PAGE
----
NOTE: In response to the coronavirus (COVID-19) pandemic, over 150 cities and counties enacted emergency "eviction moratoriums." In addition, the California Legislature passed and extended statewide moratoriums that included rental assistance. You can find a discussion of California COVID-19-related tenant protections (including emergency bans on rent increases) here.
In California, "rent control" in the narrowest sense traditionally referred to city or county ordinances that limited the rent landlords could charge. (Popular perceptions of rent control include restrictions on evictions, as explained below.) Rent control laws typically specify a maximum percentage by which landlords can increase rent (for example, 5%) along with corresponding limits on the frequency of increases (typically once annually). Sometimes the rate by which landlords can increase rent is expressed as a percentage of the annual Consumer Price Index (CPI).
On January 1, 2020, state law AB 1482 (California Tenant Protection Act) went into effect. AB 1482 caps rent increases statewide for qualifying units at either 5% plus the increase in the regional consumer price index (CPI), or 10% of the lowest rent charged at any time during the 12 months prior to the increase—whichever is less. Additionally (and subject to the rent cap), rent may only be raised twice over any 12 month period. AB 1482 does not override more restrictive city and county rent controls, but might apply to units they don't cover.
Here is a chart of California cities and counties that have rent control laws, with information on what those laws say. Information about limits on evictions and other protections for renters is below the chart. Keep in mind that the chart provides only summaries of the law, and that the full law might contain additional details that are relevant to your situation. For more information on the many local ordinances that affect rent and evictions, including relocation assistance and owner move-ins, see our detailed Rent Control Chart for California.
Rent control laws apply to typical rental units, like an apartment within a complex. But not all rentals in California are subject to rent control. A 1995 state law, the Costa-Hawkins Rental Housing Act, says that local rent-control regulation doesn't apply to single family homes, condominiums, and units built after February 1, 1995 (many ordinances also exempt properties built after the ordinance's effective date). The Costa-Hawkins Act also allows "vacancy decontrol" of rent-controlled units, meaning landlords can raise rents to market levels when tenants move out (voluntarily or after being evicted for rent nonpayment).
Other properties exempt from rent control include owner-occupied buildings with no more than three or four units (depending on local regulation), short-term rentals (think Airbnb), government-subsidized tenancies (Berkeley and San Francisco excluded), and detached ("granny") units that could not be sold independent of the main house.
A tenancy typically ends either when a fixed-term lease expires or after a landlord or tenant in a month-to-month lease gives notice. A landlord can legally ask a tenant to vacate the rental in either situation, without specifying a reason (but cannot do so if the reason is retaliation for the tenant having exercised a tenant right, or for a discriminatory reason).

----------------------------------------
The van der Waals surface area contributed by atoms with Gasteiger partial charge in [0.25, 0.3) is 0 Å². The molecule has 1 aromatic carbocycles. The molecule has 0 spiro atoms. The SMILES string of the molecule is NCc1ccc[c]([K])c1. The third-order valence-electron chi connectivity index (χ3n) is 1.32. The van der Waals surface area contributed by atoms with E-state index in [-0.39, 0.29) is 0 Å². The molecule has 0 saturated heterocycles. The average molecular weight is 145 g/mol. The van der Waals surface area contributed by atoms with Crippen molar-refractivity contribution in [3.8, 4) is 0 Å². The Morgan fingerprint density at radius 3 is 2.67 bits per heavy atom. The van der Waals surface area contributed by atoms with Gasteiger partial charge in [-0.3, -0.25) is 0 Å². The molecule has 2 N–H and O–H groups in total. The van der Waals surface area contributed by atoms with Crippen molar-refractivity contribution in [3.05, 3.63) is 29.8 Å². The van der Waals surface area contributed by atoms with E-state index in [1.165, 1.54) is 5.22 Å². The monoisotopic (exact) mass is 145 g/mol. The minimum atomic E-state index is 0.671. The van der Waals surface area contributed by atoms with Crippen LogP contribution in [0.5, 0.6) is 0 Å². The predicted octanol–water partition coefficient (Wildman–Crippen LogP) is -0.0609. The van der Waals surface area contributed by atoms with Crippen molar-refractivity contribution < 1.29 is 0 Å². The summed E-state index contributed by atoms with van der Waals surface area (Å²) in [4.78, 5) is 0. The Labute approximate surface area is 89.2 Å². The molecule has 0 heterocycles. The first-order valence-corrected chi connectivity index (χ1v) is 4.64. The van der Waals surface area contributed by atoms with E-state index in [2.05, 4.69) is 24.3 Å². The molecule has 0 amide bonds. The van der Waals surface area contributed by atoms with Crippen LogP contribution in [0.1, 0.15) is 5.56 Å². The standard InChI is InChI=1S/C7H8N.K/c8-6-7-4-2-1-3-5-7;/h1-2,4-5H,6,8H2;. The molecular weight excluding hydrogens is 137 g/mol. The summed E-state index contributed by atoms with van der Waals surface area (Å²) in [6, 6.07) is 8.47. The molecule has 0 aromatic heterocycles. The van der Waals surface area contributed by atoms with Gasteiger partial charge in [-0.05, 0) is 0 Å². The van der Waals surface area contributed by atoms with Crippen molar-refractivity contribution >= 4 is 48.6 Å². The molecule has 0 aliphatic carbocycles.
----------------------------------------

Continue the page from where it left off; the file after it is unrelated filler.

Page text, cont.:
But for rent control to work—especially because landlords can raise rent to market levels following a legitimate vacancy—the law must restrict the ability of landlords to evict. Otherwise, landlords could simply (and repeatedly) evict current tenants and rent to new tenants willing to pay higher rents. To head off this possibility, most rent control ordinances require "just cause"—acceptable reasons—to evict. Examples of just cause include:
Landlords who violate these restrictions often face stiff civil and even criminal penalties.
Rent control ordinances often have additional rules that protect tenants. Check your local ordinance(s) to see whether protections like the following apply:
Buyout agreement regulations. Strict guidelines regarding negotiated landlord-tenant agreements for early move-outs.
Mediation/arbitration services. Mediation services are designed to help landlords and tenants negotiate rent disputes and come to a resolution without having to go to court. Some ordinances make the parties undergo formal arbitration, where an independent third party makes a non-binding recommendation or a binding determination.
Minimum lease terms. Landlords can be required to offer written leases for a minimum amount of time, typically for at least a year.
Relocation reimbursements and moving expenses. Tenants forced to move because a unit is being remodeled, converted, or demolished are entitled to relocation payments and reimbursements.
Special notice requirements. The amount of notice required to evict or raise rent under a local ordinance might be greater than what state law requires. An ordinance might also give longer notice periods to certain tenants, like people with disabilities, senior citizens, and school-aged children. The landlord might also be required to provide tenants with a copy of the ordinance or with written notice about specific tenant rights under the ordinance (like rent review or mediation).
Source of income ordinances. Landlords cannot discriminate against low income tenants or recipients of government assistance.
Rent control ordinances vary greatly. Here are some resources that can get you detailed information on the law that applies to you:
January 11, 2021